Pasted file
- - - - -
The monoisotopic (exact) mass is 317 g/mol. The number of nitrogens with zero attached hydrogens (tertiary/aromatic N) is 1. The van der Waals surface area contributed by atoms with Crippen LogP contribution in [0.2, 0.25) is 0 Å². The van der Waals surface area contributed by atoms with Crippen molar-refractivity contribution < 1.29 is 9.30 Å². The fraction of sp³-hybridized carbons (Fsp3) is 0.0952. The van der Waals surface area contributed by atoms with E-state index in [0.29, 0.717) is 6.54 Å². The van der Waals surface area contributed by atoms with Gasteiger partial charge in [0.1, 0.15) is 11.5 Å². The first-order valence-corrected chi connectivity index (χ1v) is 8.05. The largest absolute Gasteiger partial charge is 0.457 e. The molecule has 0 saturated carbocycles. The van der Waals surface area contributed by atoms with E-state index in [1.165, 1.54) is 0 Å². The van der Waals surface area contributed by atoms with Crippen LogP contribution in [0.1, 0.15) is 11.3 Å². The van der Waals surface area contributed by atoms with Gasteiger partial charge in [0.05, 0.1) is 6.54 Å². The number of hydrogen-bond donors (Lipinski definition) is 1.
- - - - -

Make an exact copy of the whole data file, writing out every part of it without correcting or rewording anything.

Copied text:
The monoisotopic (exact) mass is 317 g/mol. The number of nitrogens with zero attached hydrogens (tertiary/aromatic N) is 1. The van der Waals surface area contributed by atoms with Crippen LogP contribution in [0.2, 0.25) is 0 Å². The van der Waals surface area contributed by atoms with Crippen molar-refractivity contribution < 1.29 is 9.30 Å². The fraction of sp³-hybridized carbons (Fsp3) is 0.0952. The van der Waals surface area contributed by atoms with E-state index in [0.29, 0.717) is 6.54 Å². The van der Waals surface area contributed by atoms with Gasteiger partial charge in [0.1, 0.15) is 11.5 Å². The first-order valence-corrected chi connectivity index (χ1v) is 8.05. The largest absolute Gasteiger partial charge is 0.457 e. The molecule has 0 saturated carbocycles. The van der Waals surface area contributed by atoms with E-state index in [1.165, 1.54) is 0 Å². The van der Waals surface area contributed by atoms with Crippen LogP contribution in [0.1, 0.15) is 11.3 Å². The van der Waals surface area contributed by atoms with Gasteiger partial charge in [0.05, 0.1) is 6.54 Å². The number of hydrogen-bond donors (Lipinski definition) is 1.